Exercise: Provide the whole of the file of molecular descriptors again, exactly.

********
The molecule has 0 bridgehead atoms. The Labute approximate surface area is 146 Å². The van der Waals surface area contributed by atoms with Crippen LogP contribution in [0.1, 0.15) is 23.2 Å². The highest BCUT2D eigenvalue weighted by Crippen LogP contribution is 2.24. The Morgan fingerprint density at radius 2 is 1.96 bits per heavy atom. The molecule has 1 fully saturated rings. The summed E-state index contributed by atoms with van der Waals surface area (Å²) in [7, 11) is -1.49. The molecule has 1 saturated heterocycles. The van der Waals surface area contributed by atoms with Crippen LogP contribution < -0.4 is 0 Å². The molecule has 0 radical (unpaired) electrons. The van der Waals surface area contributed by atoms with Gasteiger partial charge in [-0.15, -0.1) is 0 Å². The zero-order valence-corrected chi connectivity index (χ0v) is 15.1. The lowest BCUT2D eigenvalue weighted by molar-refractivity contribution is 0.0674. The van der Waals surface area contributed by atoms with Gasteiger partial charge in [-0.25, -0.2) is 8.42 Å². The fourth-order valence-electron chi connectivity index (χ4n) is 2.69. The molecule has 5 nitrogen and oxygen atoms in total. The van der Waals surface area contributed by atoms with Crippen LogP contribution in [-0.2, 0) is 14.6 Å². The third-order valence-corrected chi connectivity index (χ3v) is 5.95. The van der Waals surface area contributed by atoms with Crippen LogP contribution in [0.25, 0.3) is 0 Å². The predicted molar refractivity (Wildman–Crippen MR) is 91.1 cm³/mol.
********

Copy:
The molecule has 0 bridgehead atoms. The Labute approximate surface area is 146 Å². The van der Waals surface area contributed by atoms with Crippen LogP contribution in [0.1, 0.15) is 23.2 Å². The highest BCUT2D eigenvalue weighted by Crippen LogP contribution is 2.24. The Morgan fingerprint density at radius 2 is 1.96 bits per heavy atom. The molecule has 1 fully saturated rings. The summed E-state index contributed by atoms with van der Waals surface area (Å²) in [7, 11) is -1.49. The molecule has 1 saturated heterocycles. The van der Waals surface area contributed by atoms with Crippen LogP contribution < -0.4 is 0 Å². The molecule has 0 radical (unpaired) electrons. The van der Waals surface area contributed by atoms with Gasteiger partial charge in [-0.15, -0.1) is 0 Å². The zero-order valence-corrected chi connectivity index (χ0v) is 15.1. The lowest BCUT2D eigenvalue weighted by molar-refractivity contribution is 0.0674. The van der Waals surface area contributed by atoms with Gasteiger partial charge in [-0.25, -0.2) is 8.42 Å². The fourth-order valence-electron chi connectivity index (χ4n) is 2.69. The molecule has 5 nitrogen and oxygen atoms in total. The van der Waals surface area contributed by atoms with Crippen LogP contribution in [-0.2, 0) is 14.6 Å². The third-order valence-corrected chi connectivity index (χ3v) is 5.95. The van der Waals surface area contributed by atoms with Crippen LogP contribution in [0.25, 0.3) is 0 Å². The predicted molar refractivity (Wildman–Crippen MR) is 91.1 cm³/mol.